Don’t Forget The Condo Rider!

Florida Realtors certainly have a lot on their plates regarding making sure all of their t’s are crossed and i’s dotted on all necessary documents over the course of a residential real estate transaction, including listing agreements, contracts, any necessary addenda, and sometimes much more. Generally, Realtors do an excellent job of ensuring all of these documents are in proper order. However, one such document is often not filled out accurately or sometimes not included: The FAR/BAR Condominium Rider (“Condo Rider”). As discussed below, improperly filling out or even omitting the Condo Rider can have disastrous consequences on real estate transactions involving condominium associations.

Is the Condo Rider really necessary?

Florida Statutes Section 718.503 provides that Buyers who have entered into a contract to purchase a condo unit are entitled, at Seller’s expense, to receipt of certain documents, such as the declaration of condominium, bylaws and rules, and a copy of a governance form, among others (“Condo Documents”). Additionally, Section 718.503 provides that contracts shall contain a clause either acknowledging that Buyer has received the necessary Condo Documents more than three days prior to the execution of the Contract or that the Contract is voidable by Buyer by delivering written notice of intent to cancel within three days after the effective date and receipt of the Condo Documents. Both clauses are conveniently contained in the Condo Rider; thus, the Condo Rider, or a substantially similar document, must be included. It’s important to note that if the Contract itself references the Condo Rider by checking box 19(A) or otherwise references it, then the Condo Rider must be included and properly executed. If it is not, the Buyer may be able to cancel the Contract due to this omission.

Who pays for special assessments?

In addition to the statutory requirements discussed above, the Condo Rider contains several other provisions which are very important to both Buyer and Seller, including Section 3(c), which determines which party is responsible for payment of pending special assessments imposed by the Association. If Section 3(c) is overlooked and left entirely blank, Seller will be responsible for paying in full any special assessments pending against the unit as of the Effective Date. For example, suppose there was such a special assessment pending. In that case, you can imagine the Seller’s surprise and disappointment when they are told they must pay the special assessment in full prior to closing because the Condo Rider was not filled out correctly! Unfortunately, such a scenario is quite common, but you can easily avoid it by paying proper attention to the Condo Rider and filling it out correctly.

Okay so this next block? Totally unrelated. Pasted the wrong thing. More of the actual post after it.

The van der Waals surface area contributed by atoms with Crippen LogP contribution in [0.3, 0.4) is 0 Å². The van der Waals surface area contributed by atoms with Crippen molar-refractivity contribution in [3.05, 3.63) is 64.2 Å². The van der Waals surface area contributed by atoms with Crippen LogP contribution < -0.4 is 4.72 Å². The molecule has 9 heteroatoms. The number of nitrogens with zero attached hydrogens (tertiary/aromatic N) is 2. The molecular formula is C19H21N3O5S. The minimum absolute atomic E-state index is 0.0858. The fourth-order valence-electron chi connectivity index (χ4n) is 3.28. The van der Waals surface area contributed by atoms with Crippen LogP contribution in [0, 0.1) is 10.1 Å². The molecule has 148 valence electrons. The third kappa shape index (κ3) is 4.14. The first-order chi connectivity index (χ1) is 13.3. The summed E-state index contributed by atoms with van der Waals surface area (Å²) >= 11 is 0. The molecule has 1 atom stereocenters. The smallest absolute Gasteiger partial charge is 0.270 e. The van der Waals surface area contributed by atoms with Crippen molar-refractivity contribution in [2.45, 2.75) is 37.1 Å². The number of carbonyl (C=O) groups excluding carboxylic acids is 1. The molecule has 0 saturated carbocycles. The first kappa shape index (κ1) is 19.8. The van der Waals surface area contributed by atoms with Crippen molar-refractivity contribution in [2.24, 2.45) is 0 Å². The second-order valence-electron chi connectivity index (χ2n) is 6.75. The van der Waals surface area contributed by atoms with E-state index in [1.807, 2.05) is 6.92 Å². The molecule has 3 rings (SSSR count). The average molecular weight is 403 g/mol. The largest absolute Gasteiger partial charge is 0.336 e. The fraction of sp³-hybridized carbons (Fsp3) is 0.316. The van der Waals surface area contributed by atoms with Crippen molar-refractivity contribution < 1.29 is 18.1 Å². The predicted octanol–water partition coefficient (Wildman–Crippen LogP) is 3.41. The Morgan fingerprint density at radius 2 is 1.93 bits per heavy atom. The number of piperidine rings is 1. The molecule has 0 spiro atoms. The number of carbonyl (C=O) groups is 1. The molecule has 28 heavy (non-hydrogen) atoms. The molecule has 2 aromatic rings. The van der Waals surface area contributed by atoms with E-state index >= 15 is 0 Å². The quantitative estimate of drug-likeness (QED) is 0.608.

Other important disclosures and additional information contained in the Condo Rider

Besides the disclosures and provisions discussed above, the Condo Rider also provides Sellers’ answers to the following questions for the Buyer’s review and acceptance:

  1. Does the Association require the approval of all Buyers?
  2. Does the Association have a Right of First Refusal?
  3. What are the current Association assessment(s), and when are installment payments due?
  4. Is the Association currently involved in pending or anticipated litigation?
  5. Is there an assigned parking space that transfers with the unit?

As discussed above, Florida law makes it clear that providing specific Condo Documents to Buyers and including certain clauses regarding said documents is not optional. Additionally, it is in all parties best interest to determine who will pay what to the Association, how much, and when. Whether on the listing or selling side of a transaction, to avoid potentially disastrous consequences, all parties to a condominium transaction must ensure that a properly executed Condo Rider is attached to the Contract every time. If you have any questions on this or any real estate topic, please don’t hesitate to contact your trusted local real estate attorney.

Andrew Conaboy, Esq.

Andrew is a partner at Berlin Patten Ebling and manages the Venice office. He focuses his practice in the areas of residential and commercial real property transactions.

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